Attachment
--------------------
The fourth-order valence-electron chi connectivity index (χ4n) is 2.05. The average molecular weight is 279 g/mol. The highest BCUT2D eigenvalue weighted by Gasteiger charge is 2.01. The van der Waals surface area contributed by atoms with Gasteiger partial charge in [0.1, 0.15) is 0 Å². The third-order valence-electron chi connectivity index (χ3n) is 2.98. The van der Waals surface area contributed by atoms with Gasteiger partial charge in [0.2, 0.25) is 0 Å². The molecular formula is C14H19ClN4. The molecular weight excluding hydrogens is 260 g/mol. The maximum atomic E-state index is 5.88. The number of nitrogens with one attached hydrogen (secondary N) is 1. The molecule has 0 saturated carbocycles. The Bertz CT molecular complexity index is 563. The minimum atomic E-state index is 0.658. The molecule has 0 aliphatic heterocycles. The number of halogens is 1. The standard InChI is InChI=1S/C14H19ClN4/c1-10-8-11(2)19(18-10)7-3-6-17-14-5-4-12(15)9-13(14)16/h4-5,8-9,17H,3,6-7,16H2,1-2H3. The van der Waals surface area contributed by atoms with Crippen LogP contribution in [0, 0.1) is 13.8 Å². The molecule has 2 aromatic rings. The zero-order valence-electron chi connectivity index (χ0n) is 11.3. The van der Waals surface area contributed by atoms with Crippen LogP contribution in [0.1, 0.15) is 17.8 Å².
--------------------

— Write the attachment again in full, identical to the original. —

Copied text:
The fourth-order valence-electron chi connectivity index (χ4n) is 2.05. The average molecular weight is 279 g/mol. The highest BCUT2D eigenvalue weighted by Gasteiger charge is 2.01. The van der Waals surface area contributed by atoms with Gasteiger partial charge in [0.1, 0.15) is 0 Å². The third-order valence-electron chi connectivity index (χ3n) is 2.98. The van der Waals surface area contributed by atoms with Gasteiger partial charge in [0.2, 0.25) is 0 Å². The molecular formula is C14H19ClN4. The molecular weight excluding hydrogens is 260 g/mol. The maximum atomic E-state index is 5.88. The number of nitrogens with one attached hydrogen (secondary N) is 1. The molecule has 0 saturated carbocycles. The Bertz CT molecular complexity index is 563. The minimum atomic E-state index is 0.658. The molecule has 0 aliphatic heterocycles. The number of halogens is 1. The standard InChI is InChI=1S/C14H19ClN4/c1-10-8-11(2)19(18-10)7-3-6-17-14-5-4-12(15)9-13(14)16/h4-5,8-9,17H,3,6-7,16H2,1-2H3. The van der Waals surface area contributed by atoms with Crippen LogP contribution in [0, 0.1) is 13.8 Å². The molecule has 2 aromatic rings. The zero-order valence-electron chi connectivity index (χ0n) is 11.3. The van der Waals surface area contributed by atoms with Crippen LogP contribution in [0.1, 0.15) is 17.8 Å².